September 5 – Great Bathtub Race in Nome, Alaska

First Monday in September
Posted on September 5, 2016

I did not know that there are such things as “bathtub races,” but apparently a mayor in Nanaimo, British Columbia, started the tradition in 1967.

I'm thinking, um, how do bathtubs even float, let alone race?

But it turns out that the famous Nanaimo bathtub race involves boats made mostly of fiberglass or other lightweight materials. They have to have a portion that looks like or is modeled on a roll-top bathtub....but they aren't actually bathtubs. 

It turns out, the bathtub boat builders add pointy prows so that their boats can cut through the water, plus outboard motors so the boats can, you know, move... And the results look a lot like boats but (to me, at least) not at all like bathtubs!

Hmmm...the boats aren't bathtubs, and they don't even end up LOOKING LIKE's the deal?

The Great Bathtub Race in Nome, Alaska, is nothing like the Nanaimo race. It's a lot more “bathtub,” for one thing!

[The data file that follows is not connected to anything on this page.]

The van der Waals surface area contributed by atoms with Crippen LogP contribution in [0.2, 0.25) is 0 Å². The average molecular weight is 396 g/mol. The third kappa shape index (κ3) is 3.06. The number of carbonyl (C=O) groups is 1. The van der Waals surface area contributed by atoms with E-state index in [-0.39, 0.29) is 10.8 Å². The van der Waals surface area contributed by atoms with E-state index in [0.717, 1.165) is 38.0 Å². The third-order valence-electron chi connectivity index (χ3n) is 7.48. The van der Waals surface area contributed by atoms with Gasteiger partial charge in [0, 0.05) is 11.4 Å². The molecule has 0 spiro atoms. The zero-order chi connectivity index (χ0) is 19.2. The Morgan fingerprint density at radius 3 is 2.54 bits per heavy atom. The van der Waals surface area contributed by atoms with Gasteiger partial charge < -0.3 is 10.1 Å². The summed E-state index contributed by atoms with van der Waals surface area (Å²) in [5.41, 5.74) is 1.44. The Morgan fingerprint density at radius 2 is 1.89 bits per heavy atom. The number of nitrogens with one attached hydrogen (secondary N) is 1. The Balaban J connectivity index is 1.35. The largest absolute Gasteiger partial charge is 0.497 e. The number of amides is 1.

There is a dress code of sorts.
Racers are supposed to wear large-brimmed
hats and suspenders.
Entrants to Nome's Great Bathtub Race must consist of teams of five. Four push a bathtub on wheels about 100 yards, down Nome's main street to a finish line.

The fifth member (the Captain) must be in the bathtub as it is pushed. The Team Captain is urged to pretend to be taking a bath!

I see more holding-on-for-dear-life than pretending-to-take-a-bath!

Note that many contestants wear stripes
of duct 
tape as their suspenders.
One team member must carry a large bar of soap, one must carry a washcloth, one must carry a bath towel, and one must carry a bath mat! They are called the Bath Soap Guard, the Wash Cloth Guard, the Bath Towel Guard, and the Bath Mat Guard.

Sadly, it didn't work out for these guys.
The bathtub must be full of water at the start of the race. By the end, it must have no less than 10 gallons of water still in the tub! And soap bubbles must be apparent in the water!!

No motors are allowed. No mechanical devise may provide any propulsion. It's all muscle, weight, and wheels!

It all sounds incredibly silly but also fun. I'd like to see this one – far more interesting and different, to me, than the Nanaimo race!

Have you noticed that many of the Team Captains
are smaller than the rest of the team? As in, often,
they are little kids?

Smart...very smart.

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